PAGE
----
But for the right adjustment of the working relations of the two races, the heavier responsibility rests with the whites, because theirs is the greater power. They can prescribe what the blacks can hardly do other than accept.
What we are now facing is not slavery,-an institution that may be abolished by statute—but its offspring, Castea spirit pervasive, subtle, sophistical, tyrannic. It can be overcome only by a spirit more pervasive, persistent and powerful—the spirit of brotherhood.
Puzzling as the situation is at some points, its essential elements are far simpler and easier to deal with than slavery presented. There is no longer a vast property interest at stake, on the contrary, material interest points the same way with moral considerations. There are complexities of the social structure, but nothing half so formidable as the aristocratic system based on slavery. The gravest difficulty now is a race prejudice, deep-rooted and stubborn, yet at bottom so irrational that civilization and Christianity
and human progress should be steadily wearing it away. Let us take heart of grace. If our wills are true, it should be no great puzzle for our heads to find the way in this business. Let us test the practical application of our principle -namely, that each man should do his best, each should be allowed to do his best, and helped to do his best—let us see how this should work in industry, education, politics, and social relations.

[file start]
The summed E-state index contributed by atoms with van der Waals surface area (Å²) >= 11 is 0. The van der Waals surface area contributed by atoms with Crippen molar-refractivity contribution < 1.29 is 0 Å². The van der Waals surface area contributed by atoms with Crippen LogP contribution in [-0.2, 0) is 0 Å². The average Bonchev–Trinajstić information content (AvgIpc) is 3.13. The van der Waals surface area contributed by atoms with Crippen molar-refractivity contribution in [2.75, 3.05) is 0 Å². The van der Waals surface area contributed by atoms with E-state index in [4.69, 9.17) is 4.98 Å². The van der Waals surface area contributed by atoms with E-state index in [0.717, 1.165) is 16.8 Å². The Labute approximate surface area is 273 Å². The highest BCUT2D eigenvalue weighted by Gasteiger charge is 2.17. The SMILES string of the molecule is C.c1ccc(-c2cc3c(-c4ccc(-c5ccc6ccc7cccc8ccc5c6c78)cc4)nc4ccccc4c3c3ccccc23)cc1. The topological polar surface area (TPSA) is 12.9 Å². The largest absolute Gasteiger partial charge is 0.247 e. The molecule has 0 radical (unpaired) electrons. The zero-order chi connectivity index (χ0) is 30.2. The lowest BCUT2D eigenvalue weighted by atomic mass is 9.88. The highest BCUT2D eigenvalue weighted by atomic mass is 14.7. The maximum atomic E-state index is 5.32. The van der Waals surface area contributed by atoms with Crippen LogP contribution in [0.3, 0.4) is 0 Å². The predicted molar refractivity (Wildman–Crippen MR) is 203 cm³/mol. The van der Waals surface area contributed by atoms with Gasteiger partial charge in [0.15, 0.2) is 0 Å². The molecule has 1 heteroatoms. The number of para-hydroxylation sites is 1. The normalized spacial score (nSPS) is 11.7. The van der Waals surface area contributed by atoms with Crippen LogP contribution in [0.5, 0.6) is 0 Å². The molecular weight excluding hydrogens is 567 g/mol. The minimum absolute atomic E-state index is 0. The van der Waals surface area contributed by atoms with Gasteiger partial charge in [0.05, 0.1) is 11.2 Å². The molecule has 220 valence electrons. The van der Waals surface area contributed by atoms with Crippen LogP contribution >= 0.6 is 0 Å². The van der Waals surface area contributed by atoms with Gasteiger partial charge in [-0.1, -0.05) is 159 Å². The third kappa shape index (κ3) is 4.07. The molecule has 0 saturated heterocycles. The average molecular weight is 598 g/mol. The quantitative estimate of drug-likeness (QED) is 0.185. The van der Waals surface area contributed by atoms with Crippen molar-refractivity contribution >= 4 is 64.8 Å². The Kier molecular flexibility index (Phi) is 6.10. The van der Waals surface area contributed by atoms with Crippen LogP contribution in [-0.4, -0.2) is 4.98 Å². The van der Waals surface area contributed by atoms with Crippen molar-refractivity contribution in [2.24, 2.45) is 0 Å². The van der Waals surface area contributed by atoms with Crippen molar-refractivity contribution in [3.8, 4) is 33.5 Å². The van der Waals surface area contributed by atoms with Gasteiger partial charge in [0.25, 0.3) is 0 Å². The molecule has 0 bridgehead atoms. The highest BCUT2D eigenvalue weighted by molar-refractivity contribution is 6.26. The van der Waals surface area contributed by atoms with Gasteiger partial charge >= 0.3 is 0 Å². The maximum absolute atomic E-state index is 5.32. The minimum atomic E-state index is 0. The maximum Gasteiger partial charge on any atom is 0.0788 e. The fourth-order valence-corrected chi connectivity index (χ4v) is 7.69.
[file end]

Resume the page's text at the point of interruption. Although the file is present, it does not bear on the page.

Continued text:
First in importance is the industrial situation. Broadly, the negro in this country shows himself able and willing to work. The sharp spur of necessity urges him, and his inherited habit carries him on. But he needs a training in youth that shall fit him to work more effectively. For that matter, his white brother needs it, too. But here is the inequality of their situations, whatever the white worker is qualified to do he is allowed to do, but how is it with the black worker? Let the Northern reader of these pages see at his door the palpable instance of a limitation more cruel than can be found at the South. Let him note, as the children stream out from the public school, the darkskinned boy, playing good-naturedly with his white mates, at marbles or ball or wrestling,—just as he has been studying on the same bench with them,-he is as clean, as welldressed, as well-behaved, as they. Now, five years hence, to what occupation can that colored boy turn? He can be a bootblack, a servant, a barber, perhaps a teamster. He may be a locomotive fireman, but when he is fit to be an engineer, he is turned back. Carpentry, masonry, painting, plumbing, the hundred mechanical trades,—these, for the most part, are shut to him; so are clerkships ; so are nineteen-twentieths of the ways by which the white boys he plays and studies with to-day can win competence and comfort and serve the community. It is a wrong to whose acuteness we are blunted by familiarity. It can be changed